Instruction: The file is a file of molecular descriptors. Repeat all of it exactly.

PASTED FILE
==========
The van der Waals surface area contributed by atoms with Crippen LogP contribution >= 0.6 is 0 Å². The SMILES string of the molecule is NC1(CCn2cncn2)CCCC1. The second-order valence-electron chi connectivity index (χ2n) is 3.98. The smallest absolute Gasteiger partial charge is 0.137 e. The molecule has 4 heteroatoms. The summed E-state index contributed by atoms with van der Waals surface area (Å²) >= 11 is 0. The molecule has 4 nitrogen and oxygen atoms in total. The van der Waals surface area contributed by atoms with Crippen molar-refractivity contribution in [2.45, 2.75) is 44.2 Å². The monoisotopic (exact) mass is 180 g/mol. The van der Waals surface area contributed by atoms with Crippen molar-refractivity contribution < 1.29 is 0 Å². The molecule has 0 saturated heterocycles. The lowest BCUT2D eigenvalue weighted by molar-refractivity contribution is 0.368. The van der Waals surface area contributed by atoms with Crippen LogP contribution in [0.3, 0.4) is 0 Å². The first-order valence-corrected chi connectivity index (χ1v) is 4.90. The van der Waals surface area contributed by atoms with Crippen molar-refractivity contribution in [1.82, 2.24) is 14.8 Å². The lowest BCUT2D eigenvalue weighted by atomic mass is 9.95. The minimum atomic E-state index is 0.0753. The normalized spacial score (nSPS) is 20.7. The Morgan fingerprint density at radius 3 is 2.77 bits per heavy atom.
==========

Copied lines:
The van der Waals surface area contributed by atoms with Crippen LogP contribution >= 0.6 is 0 Å². The SMILES string of the molecule is NC1(CCn2cncn2)CCCC1. The second-order valence-electron chi connectivity index (χ2n) is 3.98. The smallest absolute Gasteiger partial charge is 0.137 e. The molecule has 4 heteroatoms. The summed E-state index contributed by atoms with van der Waals surface area (Å²) >= 11 is 0. The molecule has 4 nitrogen and oxygen atoms in total. The van der Waals surface area contributed by atoms with Crippen molar-refractivity contribution in [2.45, 2.75) is 44.2 Å². The monoisotopic (exact) mass is 180 g/mol. The van der Waals surface area contributed by atoms with Crippen molar-refractivity contribution < 1.29 is 0 Å². The molecule has 0 saturated heterocycles. The lowest BCUT2D eigenvalue weighted by molar-refractivity contribution is 0.368. The van der Waals surface area contributed by atoms with Crippen LogP contribution in [0.3, 0.4) is 0 Å². The first-order valence-corrected chi connectivity index (χ1v) is 4.90. The van der Waals surface area contributed by atoms with Crippen molar-refractivity contribution in [1.82, 2.24) is 14.8 Å². The lowest BCUT2D eigenvalue weighted by atomic mass is 9.95. The minimum atomic E-state index is 0.0753. The normalized spacial score (nSPS) is 20.7. The Morgan fingerprint density at radius 3 is 2.77 bits per heavy atom.